Posted in plant pieces

Here come the Hostas

As a child I was too impatient to wait and see what the fuchsia bud would reveal and so I would prematurely pop them! With some of that same eagerness in Spring, I’ll scrape the gravel topping in the hosta pots, to seek out the first signs of them putting their snouts above the soil.

purple sheathed hosta ‘snouts’ in mid-April

Once they first appear, hostas soon rush to unsheath their spiral-bound leaves and they do so with a great deal of elegance, which is why I like to keep my few potted hostas within eyesight so I can appreciate the changes.

Another reason to keep hostas potted is that the opportunistic gastropods will find it harder to reach them, especially as mine are situated on gravel. Even early in the year there is one type ready and waiting for hostas to emerge:

In late winter/early spring the keeled slug migrates towards the surface of the soil where it can do untold damage to emerging shoots and leaves. ~ British Hosta Society

I first happened upon Hostas when tending a mostly shade garden and they were an ideal and obvious planting choice. Those with gold pigmentation however tolerate more sun and more sun means more flowers. The glaucous leaved though are bluer in the shade so it all depends on what we want from our hostas. What they want most from us is plentiful, regular, summer feeds and watering. Too often they are relegated to dry shade corners, their tongued leaves full of holes and simply gasping.

Foliage is mostly why we treasure these Plantain Lily plants, although there’s the added bonus of slender spikes of blooms, bell, funnel or star-shaped, in pretty pastels from white through to lilac. And with such accessible stamens, they attract pollen crunching pollinators too.

hoverfly on hosta flower – summer 2020

Before leaving London I cashed up hostas ‘Halcyon’ and H. Fortunei Hyacinthina at a summer fair and replaced them in my new home with the variegated ‘Patriot‘, ‘Dream Queen‘ a tetraploid (double the normal chromosomes) with thicker, tougher, more slug resistant leaves plus a nameless all green one from a local plant sale. And a gardener who was dividing some big blue varieties gave me one that he thought was ‘Big Daddy‘.

There are about 25 species of hostas. Most originate from Japan and are called Giboshi.

Different species grow in different environments – some grow near water around rivers and swamps, some in flat fields, while others find a little dirt in cracks and cling on mountain sides”. Hosta Collecting in Japan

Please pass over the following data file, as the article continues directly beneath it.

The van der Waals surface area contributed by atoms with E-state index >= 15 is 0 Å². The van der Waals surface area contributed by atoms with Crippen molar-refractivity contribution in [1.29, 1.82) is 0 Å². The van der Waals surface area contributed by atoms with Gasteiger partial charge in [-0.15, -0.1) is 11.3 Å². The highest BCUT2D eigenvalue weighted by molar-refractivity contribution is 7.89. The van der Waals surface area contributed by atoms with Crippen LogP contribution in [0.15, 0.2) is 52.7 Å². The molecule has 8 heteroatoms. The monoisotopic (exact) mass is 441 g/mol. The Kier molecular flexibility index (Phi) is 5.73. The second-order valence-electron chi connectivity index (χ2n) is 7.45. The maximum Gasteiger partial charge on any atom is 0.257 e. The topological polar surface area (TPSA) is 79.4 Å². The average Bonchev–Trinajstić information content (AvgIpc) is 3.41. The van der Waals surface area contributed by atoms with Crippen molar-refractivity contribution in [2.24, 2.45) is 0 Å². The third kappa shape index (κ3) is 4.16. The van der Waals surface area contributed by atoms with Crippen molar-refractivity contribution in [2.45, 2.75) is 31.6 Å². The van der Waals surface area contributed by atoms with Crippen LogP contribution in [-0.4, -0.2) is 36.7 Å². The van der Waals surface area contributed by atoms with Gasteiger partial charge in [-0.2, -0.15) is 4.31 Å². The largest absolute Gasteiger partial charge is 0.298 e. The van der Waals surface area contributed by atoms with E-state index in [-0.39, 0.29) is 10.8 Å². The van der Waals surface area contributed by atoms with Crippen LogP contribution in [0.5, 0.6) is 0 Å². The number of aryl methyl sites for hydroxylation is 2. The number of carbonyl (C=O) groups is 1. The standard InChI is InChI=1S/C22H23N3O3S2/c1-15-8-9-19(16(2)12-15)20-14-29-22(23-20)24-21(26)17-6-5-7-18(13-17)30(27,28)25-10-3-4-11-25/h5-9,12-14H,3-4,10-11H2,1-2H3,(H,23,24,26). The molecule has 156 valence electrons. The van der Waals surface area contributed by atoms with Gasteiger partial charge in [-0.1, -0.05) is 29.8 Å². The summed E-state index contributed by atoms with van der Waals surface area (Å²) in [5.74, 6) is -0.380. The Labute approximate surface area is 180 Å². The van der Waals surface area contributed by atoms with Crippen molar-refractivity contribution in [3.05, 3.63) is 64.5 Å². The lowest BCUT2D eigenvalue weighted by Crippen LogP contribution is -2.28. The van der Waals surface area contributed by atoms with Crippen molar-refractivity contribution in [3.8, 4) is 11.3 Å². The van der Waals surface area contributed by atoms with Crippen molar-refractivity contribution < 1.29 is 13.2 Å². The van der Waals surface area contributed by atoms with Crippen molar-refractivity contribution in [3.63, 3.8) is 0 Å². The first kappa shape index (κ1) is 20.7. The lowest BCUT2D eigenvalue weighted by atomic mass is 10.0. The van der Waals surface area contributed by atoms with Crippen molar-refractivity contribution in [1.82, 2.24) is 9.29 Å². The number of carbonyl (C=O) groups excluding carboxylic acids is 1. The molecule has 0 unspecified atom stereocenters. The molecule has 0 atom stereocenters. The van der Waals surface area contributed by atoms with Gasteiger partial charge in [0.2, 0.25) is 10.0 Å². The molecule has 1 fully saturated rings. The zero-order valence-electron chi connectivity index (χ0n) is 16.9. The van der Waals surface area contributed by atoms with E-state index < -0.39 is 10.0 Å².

With so much hybridizing since, there are now hundreds of garden varieties with all sorts of fanciful names. My ambition is to try and obtain one or two originals and savour them for my upcoming Japanese style garden. But whatever their species origins, hostas with their restrained colour palette are perfect plants for this theme.

Further Reading:
Hosta species update ~ W. George Schmid

Posted in plant pieces

‘Tis the season for Semps!

By virtue of nomenclature, sempervivum covers every season, being evergreen succulent perennials which can outlast most UK winters. However, I have had a few losses which contradicts the ‘always living’ Latin definition.

A few of the named varieties are not as prodigious as some of the more familiar types like S. Atlanticum or the Arachnoideums. Twice I have lost ‘Engles’ – a favourite purple-grey variety and looking through the labels (kept separately now) I notice that a couple of others have vanished over the past 2 years.

the succulent wall garden

Sempervivums (aka houseleeks, hen & chicks) are alpines, requiring lots of drainage and sunny spots. I grow mine in shallow troughs or circular pots with gritted John Innes #3 but moving house in November 2019, these were rather unceremoniously plonked on top of a stone wall plot. They were then left to their own devices whilst I was away in New Zealand for the winter.

On my return I found that some had decayed whilst a number had been dislodged from the pots, along with their labels. This created a real challenge to identify which belonged where. So many semps look alike and I did in fact replant together a couple that were different varieties.

Sempervivums have currently come to the fore in popularity and garden centres are churning out nameless varieties in multipacks. However, taking time to observe their individual charms creates quite a different approach and so I tend to purchase named varieties for their colour and form as well as heritage.

Anyone who has tried to ID their semps from the internet will face an impossible task as not only do the images exhibit wide-ranging colour differences but most websites give next to nothing in detail. For example, I searched for verification that a label-less one was ‘Green Ice‘ yet only one site mentioned that in Spring the backs of the leaves flush purple – as mine have!

And that brings me to the title – Spring is indeed the season for Sempervivums as, chameleon-like, many will almost change appearance with fresh greens, reds, bronzes, purples coming to the fore, before the change down for summer flowering.

Useful links:
How to care for Sempervivum plants